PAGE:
Ruling on campaign allegations pending
School board candidate’s case against district
A Denver judge will rule later this month whether the Douglas County School District violated the Colorado Fair Campaign Act. Judge Hollyce Farrell’s Dec. 10 announcement concluded nearly two days of testimony stemming from former school board candidate Julie Keim’s allegation against DCSD.
The hearings, held Dec. 2 and 10 at the downtown Denver Office of Administrative Courts, focused on district officials’ actions leading up to the hotly contested Nov. 5 school board election.
Highlighting the Dec. 10 testimony, Keim’s attorney introduced an email intended to discredit witness Franceen Thompson, and DCSD’s legal counsel Robert Ross deflected a question citing attorney/client privilege.
Keim, who failed in her bid to win a seat on the board in November’s election, filed her complaint in mid-October after several incidents aroused her suspicion that the district was attempting to influence the election outcome. Most notable among her concerns: The public release weeks before the election of two paid, pro-district papers — initially presented by DCSD as independent evaluations — written by the American Enterprise Institute’s Rick Hess and former U.S. Secretary of Education Bill Bennett. In September, Bennett also gave a public speech on the issue in Lone Tree.
Keim’s complaint also alleges district leaders attempted to hamper the distribution of challenger candidates’ campaign materials, promoted one-sided candidate events and gave candidates unequal access to information.
Four candidates who support the board’s recent reform efforts, including two incumbents, were elected Nov. 5 and recently took seats on the board. Keim was among a slate of four who wanted to take the district in a different direction.
Most of the testimony presented Dec. 10 was directed by attorney Jason Dunn, hired by DCSD for the case. Dunn’s witnesses included Ross, Thompson, a parent who helped lead the reform slate’s campaign, district security staff and two principals.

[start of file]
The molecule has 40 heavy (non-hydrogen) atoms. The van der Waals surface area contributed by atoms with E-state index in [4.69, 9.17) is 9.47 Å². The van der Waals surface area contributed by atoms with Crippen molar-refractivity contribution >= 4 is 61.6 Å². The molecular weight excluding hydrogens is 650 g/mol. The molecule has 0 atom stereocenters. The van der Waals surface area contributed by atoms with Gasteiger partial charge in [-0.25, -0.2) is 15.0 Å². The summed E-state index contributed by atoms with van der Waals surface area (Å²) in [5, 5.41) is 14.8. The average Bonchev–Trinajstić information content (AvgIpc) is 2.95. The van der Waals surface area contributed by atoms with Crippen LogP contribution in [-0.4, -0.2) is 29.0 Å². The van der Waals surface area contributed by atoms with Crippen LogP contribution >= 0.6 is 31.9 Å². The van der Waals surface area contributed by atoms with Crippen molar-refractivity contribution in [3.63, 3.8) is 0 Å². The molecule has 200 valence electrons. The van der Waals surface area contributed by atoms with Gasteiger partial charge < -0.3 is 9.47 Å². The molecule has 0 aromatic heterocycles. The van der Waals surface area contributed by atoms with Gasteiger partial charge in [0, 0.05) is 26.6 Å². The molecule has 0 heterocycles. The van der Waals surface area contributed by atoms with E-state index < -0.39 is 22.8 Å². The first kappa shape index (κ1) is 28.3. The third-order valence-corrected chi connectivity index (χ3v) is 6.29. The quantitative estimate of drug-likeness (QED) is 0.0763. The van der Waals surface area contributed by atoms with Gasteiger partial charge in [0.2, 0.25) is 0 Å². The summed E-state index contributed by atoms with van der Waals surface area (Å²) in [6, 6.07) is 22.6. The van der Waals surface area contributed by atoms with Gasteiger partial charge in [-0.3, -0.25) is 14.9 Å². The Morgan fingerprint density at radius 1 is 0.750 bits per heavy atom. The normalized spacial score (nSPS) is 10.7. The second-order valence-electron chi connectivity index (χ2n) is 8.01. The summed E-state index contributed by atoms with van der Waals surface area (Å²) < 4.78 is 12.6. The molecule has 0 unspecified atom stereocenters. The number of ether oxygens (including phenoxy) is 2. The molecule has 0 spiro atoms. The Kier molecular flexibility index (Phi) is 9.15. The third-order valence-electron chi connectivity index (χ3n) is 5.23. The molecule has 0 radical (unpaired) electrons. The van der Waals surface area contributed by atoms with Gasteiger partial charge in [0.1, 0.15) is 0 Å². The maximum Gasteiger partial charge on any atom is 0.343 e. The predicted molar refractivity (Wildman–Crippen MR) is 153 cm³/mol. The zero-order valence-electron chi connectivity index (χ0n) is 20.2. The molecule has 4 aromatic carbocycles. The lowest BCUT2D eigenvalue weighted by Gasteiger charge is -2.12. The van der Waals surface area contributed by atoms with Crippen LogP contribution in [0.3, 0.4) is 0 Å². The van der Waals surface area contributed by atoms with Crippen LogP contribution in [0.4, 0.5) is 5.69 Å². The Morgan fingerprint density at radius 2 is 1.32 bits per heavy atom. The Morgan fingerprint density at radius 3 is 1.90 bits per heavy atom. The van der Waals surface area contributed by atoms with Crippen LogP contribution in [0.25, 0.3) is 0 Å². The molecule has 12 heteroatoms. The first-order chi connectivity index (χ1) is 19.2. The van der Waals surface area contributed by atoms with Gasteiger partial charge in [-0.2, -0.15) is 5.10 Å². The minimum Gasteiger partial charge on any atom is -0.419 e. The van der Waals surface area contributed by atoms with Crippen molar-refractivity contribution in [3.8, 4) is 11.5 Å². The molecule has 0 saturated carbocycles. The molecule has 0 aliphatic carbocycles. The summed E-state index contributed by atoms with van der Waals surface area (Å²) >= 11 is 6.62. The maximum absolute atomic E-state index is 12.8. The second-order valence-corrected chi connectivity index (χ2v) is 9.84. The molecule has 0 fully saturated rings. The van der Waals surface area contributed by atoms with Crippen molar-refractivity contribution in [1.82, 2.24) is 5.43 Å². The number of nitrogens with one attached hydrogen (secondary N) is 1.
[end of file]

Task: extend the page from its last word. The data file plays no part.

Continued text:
Ross said the district stayed neutral during the campaign, explaining, “The mantra is the district staff is Switzerland when it comes to school board election.”
He testified he found no evidence to support Keim’s concern that board members planned to conduct an audit on her based on a 2011 school fundraiser coordinated through the Douglas County Educational Foundation (DCEF).
Keim raised the concern after board member Justin Williams allegedly wrote a fall 2013 Facebook post suggesting an audit was imminent.
Under questioning from Keim’s attorney, Craig Joyce, Ross acknowledged board member Doug Benevento, recently re-elected to his post, is also a DCEF board member and probably had access to the nonprofit fundraising organization’s financial records. Williams, however, was unlikely to have such access, Ross acknowledged.
When Joyce asked if Ross knew Williams obtained the information about Keim’s financial exchange with the DCEF, Ross paused.
“I don’t know that I can discuss this further without violating attorney/client privilege,” he said.
Judge Farrell agreed he was within his rights.
Thompson, a volunteer with the pro-reform campaign group DougCo Champions for Kids, also stumbled under questioning from Joyce after denying attempts to link the word “reform” to board-friendly candidates.
Saying he was offering it for impeachment purposes, Joyce submitted a September email between Thompson and fellow Douglas County Republican Ken Riley in which Thompson wrote that “reforms poll well,” and “tying the reforms to the candidates/board is helpful.”
Thompson acknowledged she had written the email.
During closing arguments. Joyce said the district made indirect contributions that benefited the reform slate’s campaigns, while Dunn said no evidence exists to support that claim.
Joyce pointed to “a pattern of behavior” evidenced through “curious timing and fortuitous coincidences which we don’t think are coincidences.
“There’s a lot of smoke here and a few flames of fire have come through that smoke,” he said.
Dunn countered by saying the Hess and Bennett papers for which the district and foundation paid did not constitute any wrongdoing.
“A school district has an obligation to communicate with taxpayers about what they’re doing and the direction the school district is going,” he said. “They simply provided no evidence of intent to help specific candidates for the school board.”
He also said proof of a violation of state statute “must be concrete,” which Joyce didn’t provide.